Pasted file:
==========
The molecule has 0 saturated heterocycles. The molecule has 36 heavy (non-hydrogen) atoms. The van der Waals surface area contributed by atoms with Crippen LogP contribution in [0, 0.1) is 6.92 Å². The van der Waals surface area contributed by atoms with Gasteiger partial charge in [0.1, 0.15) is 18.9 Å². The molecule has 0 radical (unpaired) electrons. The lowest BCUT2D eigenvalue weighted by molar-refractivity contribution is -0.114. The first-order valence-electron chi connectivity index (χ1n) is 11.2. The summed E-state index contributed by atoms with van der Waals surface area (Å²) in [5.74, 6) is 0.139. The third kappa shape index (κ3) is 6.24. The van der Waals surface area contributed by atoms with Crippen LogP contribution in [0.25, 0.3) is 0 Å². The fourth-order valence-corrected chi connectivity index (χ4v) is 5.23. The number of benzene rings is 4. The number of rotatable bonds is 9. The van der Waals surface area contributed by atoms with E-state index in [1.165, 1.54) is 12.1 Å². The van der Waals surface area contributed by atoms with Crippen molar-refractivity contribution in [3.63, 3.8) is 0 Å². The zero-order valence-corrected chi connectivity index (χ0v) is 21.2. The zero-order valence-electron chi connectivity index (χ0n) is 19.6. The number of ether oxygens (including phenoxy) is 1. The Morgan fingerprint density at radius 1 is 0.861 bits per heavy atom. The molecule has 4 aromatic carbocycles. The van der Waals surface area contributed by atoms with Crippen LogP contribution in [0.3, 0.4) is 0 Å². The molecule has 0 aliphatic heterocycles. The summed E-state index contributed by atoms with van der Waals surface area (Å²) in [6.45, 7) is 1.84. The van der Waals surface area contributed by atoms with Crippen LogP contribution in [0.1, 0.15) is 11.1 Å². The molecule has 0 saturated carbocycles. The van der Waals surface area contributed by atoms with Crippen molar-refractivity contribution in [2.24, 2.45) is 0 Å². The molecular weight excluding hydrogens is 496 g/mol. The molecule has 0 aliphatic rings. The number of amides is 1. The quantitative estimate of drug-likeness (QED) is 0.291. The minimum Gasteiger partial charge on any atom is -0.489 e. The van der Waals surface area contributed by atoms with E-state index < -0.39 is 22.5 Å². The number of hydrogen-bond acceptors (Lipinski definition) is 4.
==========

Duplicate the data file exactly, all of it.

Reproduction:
The molecule has 0 saturated heterocycles. The molecule has 36 heavy (non-hydrogen) atoms. The van der Waals surface area contributed by atoms with Crippen LogP contribution in [0, 0.1) is 6.92 Å². The van der Waals surface area contributed by atoms with Gasteiger partial charge in [0.1, 0.15) is 18.9 Å². The molecule has 0 radical (unpaired) electrons. The lowest BCUT2D eigenvalue weighted by molar-refractivity contribution is -0.114. The first-order valence-electron chi connectivity index (χ1n) is 11.2. The summed E-state index contributed by atoms with van der Waals surface area (Å²) in [5.74, 6) is 0.139. The third kappa shape index (κ3) is 6.24. The van der Waals surface area contributed by atoms with Crippen LogP contribution in [0.25, 0.3) is 0 Å². The fourth-order valence-corrected chi connectivity index (χ4v) is 5.23. The number of benzene rings is 4. The number of rotatable bonds is 9. The van der Waals surface area contributed by atoms with E-state index in [1.165, 1.54) is 12.1 Å². The van der Waals surface area contributed by atoms with Crippen molar-refractivity contribution in [3.63, 3.8) is 0 Å². The zero-order valence-corrected chi connectivity index (χ0v) is 21.2. The zero-order valence-electron chi connectivity index (χ0n) is 19.6. The number of ether oxygens (including phenoxy) is 1. The Morgan fingerprint density at radius 1 is 0.861 bits per heavy atom. The molecule has 4 aromatic carbocycles. The van der Waals surface area contributed by atoms with Crippen LogP contribution in [0.3, 0.4) is 0 Å². The molecule has 0 aliphatic heterocycles. The summed E-state index contributed by atoms with van der Waals surface area (Å²) in [6.45, 7) is 1.84. The van der Waals surface area contributed by atoms with Crippen LogP contribution in [0.1, 0.15) is 11.1 Å². The molecule has 0 saturated carbocycles. The van der Waals surface area contributed by atoms with Crippen molar-refractivity contribution in [2.24, 2.45) is 0 Å². The molecular weight excluding hydrogens is 496 g/mol. The molecule has 0 aliphatic rings. The number of amides is 1. The quantitative estimate of drug-likeness (QED) is 0.291. The minimum Gasteiger partial charge on any atom is -0.489 e. The van der Waals surface area contributed by atoms with E-state index < -0.39 is 22.5 Å². The number of hydrogen-bond acceptors (Lipinski definition) is 4.